You Can’t Sink: On Friendship

Lisa Otten

July 1, 2004

The pictures don’t lie. You can’t sink in the Dead Sea. Before traveling to Israel in May of 2000, I had seen magazine pictures of people reading the newspaper while floating completely unassisted in the Dead Sea, but I had always harbored a sort of closet skepticism as to the legitimacy of those photographs. When I got to the sea myself, I found that those pictures were, in fact, depicting reality. You simply cannot sink in the Dead Sea. It is the saltiest body of water on the face of the earth, and as such, completely devoid of nearly every form of life. The water is very clear and perfectly blue, with delicate shimmering swirls of concentrated salt. Once you get past the jagged miniature mountain range of salt crystals that have formed in the shallow regions and threaten to slice your feet, you find yourself floating whether you want to or not. The typical mode of operation in any other body of water is to tread water with your feet dangling beneath you, but I had to unlearn that in the Dead Sea. Imagine being right side up and yet toppling over with your head rather than your feet being the pivot point. It’s toppling up really, and very bizarre. Until mastering an unusual form of balance, my feet kept popping up in front of me, behind me, or off to the side. The entire body naturally floats, and you simply cannot sink.

Friendship ought to work like this; surrounding you like a natural buoy forbidding that you should sink. There are many forms of friendship. There is friendship based solely on pleasure, which keeps your head in the clouds, but it is neither anchor nor buffer when hurricane winds blow. Friendships based solely on convenience and utility keep your feet on the ground, but have no room for laughter, tears, magic, or even silence. But what glory, what wonder, a third form of friendship affords! This friendship is rooted in souls that truly love all that is real and true and good and beautiful. It walks firmly on the foundation of enduring faithfulness, but not a faithfulness that tolerates falsehood. It lifts the spirits in whirlwinds of joy, but still manages to keep the head clear. True friends point out with the light of reason one another’s vices, and with patience and fortitude, assist one another in combating those vices. True friends build into one another shining rays of virtue that are continually honed in their mutual striving for greater goodness. They learn to love one another, seeing one another through trials, standing together in storms, and sitting through the late watches of the night. True friends will always protect each other from injustices, betrayals, and all other forms of harm. When the world turns against you, these friendships simply will not let you sink.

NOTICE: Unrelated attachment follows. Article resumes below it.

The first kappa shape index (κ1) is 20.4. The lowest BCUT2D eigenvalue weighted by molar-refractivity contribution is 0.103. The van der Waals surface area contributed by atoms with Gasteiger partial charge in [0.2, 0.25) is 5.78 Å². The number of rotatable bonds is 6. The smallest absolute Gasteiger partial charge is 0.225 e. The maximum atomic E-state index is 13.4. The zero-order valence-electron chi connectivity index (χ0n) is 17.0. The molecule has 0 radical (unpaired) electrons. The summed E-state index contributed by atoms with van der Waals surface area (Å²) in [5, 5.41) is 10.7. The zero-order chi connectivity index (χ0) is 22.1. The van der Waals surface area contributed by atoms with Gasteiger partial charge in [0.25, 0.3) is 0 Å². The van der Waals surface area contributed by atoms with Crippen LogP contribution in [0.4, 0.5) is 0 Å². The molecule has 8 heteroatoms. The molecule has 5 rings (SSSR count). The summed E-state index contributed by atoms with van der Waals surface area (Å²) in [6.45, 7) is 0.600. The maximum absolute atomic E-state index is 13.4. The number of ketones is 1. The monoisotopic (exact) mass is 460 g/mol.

True friendship provides a rolling savannah of patience lit by a razor-like beam of unyielding truth. Bad habits formed in other types of acquaintance must be unmade in this world. Here, decisions are made on the basis of what is good, not what may be fun or easy. Here, there can be no excuses and no forgery. Evil is banished, and all that is ugly is either erased or restored. You must learn to walk all over again as the center of gravity rises from concern only for the appetites to the good of the soul. True friendship is an ocean of peace fiercely guarded by a sword. And it will not let you sink.

At the end of the film, The Lord of the Rings: the Fellowship of the Ring, Samwise Gamgee follows his friend Frodo Baggins out into a river. Frodo is on his way into the greatest trial of his life and he understands that he must face the fears, the dangers, the darkness as he performs the task laid before him, and he knows he must do all of this alone. As he starts off on this journey, Sam follows him into a raging river, shouting for him. Frodo shouts back, “I’m going on alone!” Sam’s response is profound: “Of course you are! And I am going with you!” While understanding that Frodo carried a burden that no one could lighten, Sam had already chosen to go with Frodo as far as he could, even at great peril to himself. In his attempt to follow Frodo, Sam begins to sink beneath the waves. But Frodo’s hand is there. True friendship provides solid ground to walk on, companions to walk with, and strong hands to cling to. And it will not let you sink.

Lisa Otten is a senior from Chagrin Falls, Ohio, majoring in Philosophy, Political Science, and History.